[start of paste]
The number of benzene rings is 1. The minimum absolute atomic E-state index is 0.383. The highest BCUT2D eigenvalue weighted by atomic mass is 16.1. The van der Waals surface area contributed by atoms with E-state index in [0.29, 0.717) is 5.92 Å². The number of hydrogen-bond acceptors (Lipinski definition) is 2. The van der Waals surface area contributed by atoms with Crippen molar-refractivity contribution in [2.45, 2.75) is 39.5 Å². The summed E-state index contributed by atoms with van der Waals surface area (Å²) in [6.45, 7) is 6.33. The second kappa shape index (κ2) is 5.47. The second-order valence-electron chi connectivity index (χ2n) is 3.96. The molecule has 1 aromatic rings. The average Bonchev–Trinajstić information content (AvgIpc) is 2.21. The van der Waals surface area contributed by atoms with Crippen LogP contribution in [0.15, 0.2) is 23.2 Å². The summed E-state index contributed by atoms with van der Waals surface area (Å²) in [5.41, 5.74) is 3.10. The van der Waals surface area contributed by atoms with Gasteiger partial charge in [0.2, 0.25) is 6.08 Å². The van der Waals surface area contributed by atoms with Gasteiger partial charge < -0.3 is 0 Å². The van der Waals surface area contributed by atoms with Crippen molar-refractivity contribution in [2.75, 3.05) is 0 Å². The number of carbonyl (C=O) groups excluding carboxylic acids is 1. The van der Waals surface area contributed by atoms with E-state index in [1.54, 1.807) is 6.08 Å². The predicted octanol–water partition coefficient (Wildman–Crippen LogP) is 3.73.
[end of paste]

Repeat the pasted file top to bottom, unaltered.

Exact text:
The number of benzene rings is 1. The minimum absolute atomic E-state index is 0.383. The highest BCUT2D eigenvalue weighted by atomic mass is 16.1. The van der Waals surface area contributed by atoms with E-state index in [0.29, 0.717) is 5.92 Å². The number of hydrogen-bond acceptors (Lipinski definition) is 2. The van der Waals surface area contributed by atoms with Crippen molar-refractivity contribution in [2.45, 2.75) is 39.5 Å². The summed E-state index contributed by atoms with van der Waals surface area (Å²) in [6.45, 7) is 6.33. The second kappa shape index (κ2) is 5.47. The second-order valence-electron chi connectivity index (χ2n) is 3.96. The molecule has 1 aromatic rings. The average Bonchev–Trinajstić information content (AvgIpc) is 2.21. The van der Waals surface area contributed by atoms with Crippen LogP contribution in [0.15, 0.2) is 23.2 Å². The summed E-state index contributed by atoms with van der Waals surface area (Å²) in [5.41, 5.74) is 3.10. The van der Waals surface area contributed by atoms with Gasteiger partial charge in [0.2, 0.25) is 6.08 Å². The van der Waals surface area contributed by atoms with Gasteiger partial charge < -0.3 is 0 Å². The van der Waals surface area contributed by atoms with Crippen molar-refractivity contribution in [2.75, 3.05) is 0 Å². The number of carbonyl (C=O) groups excluding carboxylic acids is 1. The van der Waals surface area contributed by atoms with E-state index in [1.54, 1.807) is 6.08 Å². The predicted octanol–water partition coefficient (Wildman–Crippen LogP) is 3.73.